It seems that Facebook has been the topic of some interesting media coverage lately. It is not surprising that Facebook is in the media for some reason; there are over 500 million users worldwide! Certainly this must be an administrative nightmare at the best of times.

Let me tell you about three recent news reports. The first report that caught my eye this morning was on CBC.ca and was entitled “Facebook Depression raised by MDs for teens” (http://www.cbc.ca/news/health/story/2011/03/28/facebook-social-media-teens-children.html). The premise of this article is that medical doctors are now starting to see a phenomenon in teenagers that is similar to depression but is caused by devastating experiences with social networking. This is how something like this might work: a teenager signs up for a Facebook account and can then sees the pictures and postings of their friends or others they might know from school who do not have strict privacy settings on their profiles. Perhaps this teenager reaches out and requests friendship with several of his/her classmates and is rejected or simply ignored. Maybe there is a group event that is initiated but this person is not included on the invite list. Or, perhaps after posting pictures of himself/herself or family events others respond with hurtful or degrading comments.

This is essentially the online equivalent of getting picked last in gym class…times a million because everyone in the school will see it in their newsfeed over and over and over again. More than just one event in time, offenses that take place on Facebook are present indefinitely and the hurt can be relived each time it is viewed or talked about.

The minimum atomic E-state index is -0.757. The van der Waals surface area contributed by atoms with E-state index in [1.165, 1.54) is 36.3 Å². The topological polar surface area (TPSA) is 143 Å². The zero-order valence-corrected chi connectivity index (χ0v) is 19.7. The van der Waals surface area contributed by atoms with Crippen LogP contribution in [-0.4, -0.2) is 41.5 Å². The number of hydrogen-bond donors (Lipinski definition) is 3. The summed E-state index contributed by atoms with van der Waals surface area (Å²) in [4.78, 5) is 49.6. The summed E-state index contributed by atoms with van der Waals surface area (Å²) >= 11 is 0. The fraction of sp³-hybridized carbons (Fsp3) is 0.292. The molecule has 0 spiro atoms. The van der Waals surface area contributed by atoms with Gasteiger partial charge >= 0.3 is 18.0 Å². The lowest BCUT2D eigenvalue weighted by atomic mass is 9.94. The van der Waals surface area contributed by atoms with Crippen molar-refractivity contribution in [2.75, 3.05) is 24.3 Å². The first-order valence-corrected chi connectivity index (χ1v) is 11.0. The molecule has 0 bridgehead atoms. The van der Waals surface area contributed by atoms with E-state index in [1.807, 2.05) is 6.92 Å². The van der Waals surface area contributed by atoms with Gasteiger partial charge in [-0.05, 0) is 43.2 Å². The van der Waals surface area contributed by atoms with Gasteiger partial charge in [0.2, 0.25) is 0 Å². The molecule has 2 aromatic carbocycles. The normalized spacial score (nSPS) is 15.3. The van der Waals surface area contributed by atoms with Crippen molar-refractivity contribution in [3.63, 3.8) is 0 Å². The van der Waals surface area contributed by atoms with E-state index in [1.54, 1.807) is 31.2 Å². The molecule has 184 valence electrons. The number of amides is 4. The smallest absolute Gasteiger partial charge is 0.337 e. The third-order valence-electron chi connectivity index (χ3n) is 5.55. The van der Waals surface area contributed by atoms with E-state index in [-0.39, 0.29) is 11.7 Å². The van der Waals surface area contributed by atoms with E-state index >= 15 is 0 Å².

Is this for real, you might ask? Well, let me tell you about the two other reports that have been in the news recently.

The second and third reports are both from the Chronicle Herald (Nova Scotia’s provincial newspaper published in Halifax, NS). One article was published on Friday March 25th and was entitled “Is Lower Sackville teen’s suicide a result of cyberbullying?” (http://thechronicleherald.ca/Front/9020294.html). The other was published on Saturday March 26th and was entitled “Online bullying, suicide link probed” (http://thechronicleherald.ca/Front/9020297.html). All of this after a 14 year old girl from Lower Sackville, Nova Scotia killed herself this past week. At some point after her suicide there was a memorial page started on Facebook and numerous comments attributed her death to cyberbullying. Now, family members and her principal are questioning these reports stating that other factors likely contributed to this death…which makes me wonder… if just days after the death we can be so certain about what contributed to it, why then did we not reach out two weeks ago to prevent it? Anyhow, I digress. The fact is that there is a perception that cyberbullying certainly contributed to this unfortunate ending of life and the RCMP in Nova Scotia are following up this lead.